Poor procurement processes result in £23m bill for Scottish taxpayers.
Procurement processes at the Scottish Public Pensions Agency (SPPA) have come under fire in an audit report which accuses the agency of failing to scrutinise the winning tender for a failed IT project.
The SPPA, which runs retirement plans for over half a million public sector workers, spent more than £6m on a new IT system which the chosen supplier, Capita, was not able to deliver.
The agency had awarded a contract to Capita to integrate pension administration and payment operations into a more efficient system, in order to save long-term costs.
However, Scotland’s public auditors Audit Scotland said the SPPA had failed to apply enough scrutiny to Capita's bid, whose failure ended up costing the taxpayer £23m.
Initially the SPPA spent £6.3m on the project. Terminating the IT scheme meant it had to spend a further £2.4m on extending contracts with existing suppliers.
While it received £700,000 from Capita following the settlement of a legal dispute, it has still been left with a £23m gap in its revenue and capital budget over the next five years because it will be unable to fulfil projections based on having the system up and running.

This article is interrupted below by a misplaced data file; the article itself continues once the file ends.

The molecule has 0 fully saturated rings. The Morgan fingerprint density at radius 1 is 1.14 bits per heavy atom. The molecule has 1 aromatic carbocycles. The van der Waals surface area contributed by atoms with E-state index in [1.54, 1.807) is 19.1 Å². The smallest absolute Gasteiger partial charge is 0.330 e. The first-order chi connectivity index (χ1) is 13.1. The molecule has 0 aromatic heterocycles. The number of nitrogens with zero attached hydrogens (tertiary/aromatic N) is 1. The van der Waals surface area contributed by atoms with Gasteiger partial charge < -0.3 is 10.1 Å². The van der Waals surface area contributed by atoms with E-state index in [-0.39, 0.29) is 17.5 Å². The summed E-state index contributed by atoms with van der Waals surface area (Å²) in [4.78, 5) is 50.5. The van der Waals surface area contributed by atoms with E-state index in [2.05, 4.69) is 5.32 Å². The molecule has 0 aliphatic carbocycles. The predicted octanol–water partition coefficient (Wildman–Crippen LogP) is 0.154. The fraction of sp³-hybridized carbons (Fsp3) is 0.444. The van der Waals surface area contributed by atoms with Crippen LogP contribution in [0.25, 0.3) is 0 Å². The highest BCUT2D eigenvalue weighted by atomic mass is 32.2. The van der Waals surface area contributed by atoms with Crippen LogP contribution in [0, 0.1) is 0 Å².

Caroline Gardner, the auditor general for Scotland, said: "The public sector is under pressure and we are seeing more instances of bodies embarking on IT projects without the necessary staff and assurance arrangements in place to manage them properly.”
Gardner’s report said the SPPA did not prepare a clear business case for its new system and set an unrealistic 18-month timescale for its implementation. The agency failed to adequately scrutinise the winning tender for the project which the audit said was priced abnormally low.
“The result was a project that failed to provide value for money and has considerably set back the SPPA's planning,” Gardner added.
Although officers prepared a paper for senior management in September 2014, outlining three options for providing pension administration and payment services, the paper did not include any analysis of costs and benefits or other financial information.
Meanwhile, leadership changes at the SPPA and among the managers of the project made it more difficult to manage Capita and hold it to account.
Capita itself also came under fire in the audit, accused of not providing a working system and failing to achieve any of the project milestones. The company was described as “a main contributor to the project failure”.